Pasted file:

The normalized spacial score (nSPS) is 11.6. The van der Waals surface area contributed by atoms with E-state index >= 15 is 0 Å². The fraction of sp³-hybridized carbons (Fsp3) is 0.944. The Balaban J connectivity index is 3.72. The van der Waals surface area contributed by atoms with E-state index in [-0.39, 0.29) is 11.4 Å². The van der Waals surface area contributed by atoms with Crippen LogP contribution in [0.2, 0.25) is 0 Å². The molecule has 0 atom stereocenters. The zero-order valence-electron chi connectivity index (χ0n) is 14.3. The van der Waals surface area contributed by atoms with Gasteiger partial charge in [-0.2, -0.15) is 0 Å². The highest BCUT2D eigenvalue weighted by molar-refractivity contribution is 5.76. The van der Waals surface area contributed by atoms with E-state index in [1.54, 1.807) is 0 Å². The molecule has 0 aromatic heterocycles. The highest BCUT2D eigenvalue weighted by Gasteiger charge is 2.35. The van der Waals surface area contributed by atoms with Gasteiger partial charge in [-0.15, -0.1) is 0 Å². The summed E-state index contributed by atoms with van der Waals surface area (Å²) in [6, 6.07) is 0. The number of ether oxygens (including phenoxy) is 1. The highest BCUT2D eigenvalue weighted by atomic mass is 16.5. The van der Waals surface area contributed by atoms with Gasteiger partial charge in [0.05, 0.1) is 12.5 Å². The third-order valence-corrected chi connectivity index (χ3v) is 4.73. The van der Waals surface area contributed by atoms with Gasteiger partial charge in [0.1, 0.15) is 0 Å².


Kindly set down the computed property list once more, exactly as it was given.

The normalized spacial score (nSPS) is 11.6. The van der Waals surface area contributed by atoms with E-state index >= 15 is 0 Å². The fraction of sp³-hybridized carbons (Fsp3) is 0.944. The Balaban J connectivity index is 3.72. The van der Waals surface area contributed by atoms with E-state index in [-0.39, 0.29) is 11.4 Å². The van der Waals surface area contributed by atoms with Crippen LogP contribution in [0.2, 0.25) is 0 Å². The molecule has 0 atom stereocenters. The zero-order valence-electron chi connectivity index (χ0n) is 14.3. The van der Waals surface area contributed by atoms with Gasteiger partial charge in [-0.2, -0.15) is 0 Å². The highest BCUT2D eigenvalue weighted by molar-refractivity contribution is 5.76. The van der Waals surface area contributed by atoms with E-state index in [1.54, 1.807) is 0 Å². The molecule has 0 aromatic heterocycles. The highest BCUT2D eigenvalue weighted by Gasteiger charge is 2.35. The van der Waals surface area contributed by atoms with Gasteiger partial charge in [-0.15, -0.1) is 0 Å². The summed E-state index contributed by atoms with van der Waals surface area (Å²) in [6, 6.07) is 0. The number of ether oxygens (including phenoxy) is 1. The highest BCUT2D eigenvalue weighted by atomic mass is 16.5. The van der Waals surface area contributed by atoms with Gasteiger partial charge in [0.05, 0.1) is 12.5 Å². The third-order valence-corrected chi connectivity index (χ3v) is 4.73. The van der Waals surface area contributed by atoms with Gasteiger partial charge in [0.1, 0.15) is 0 Å².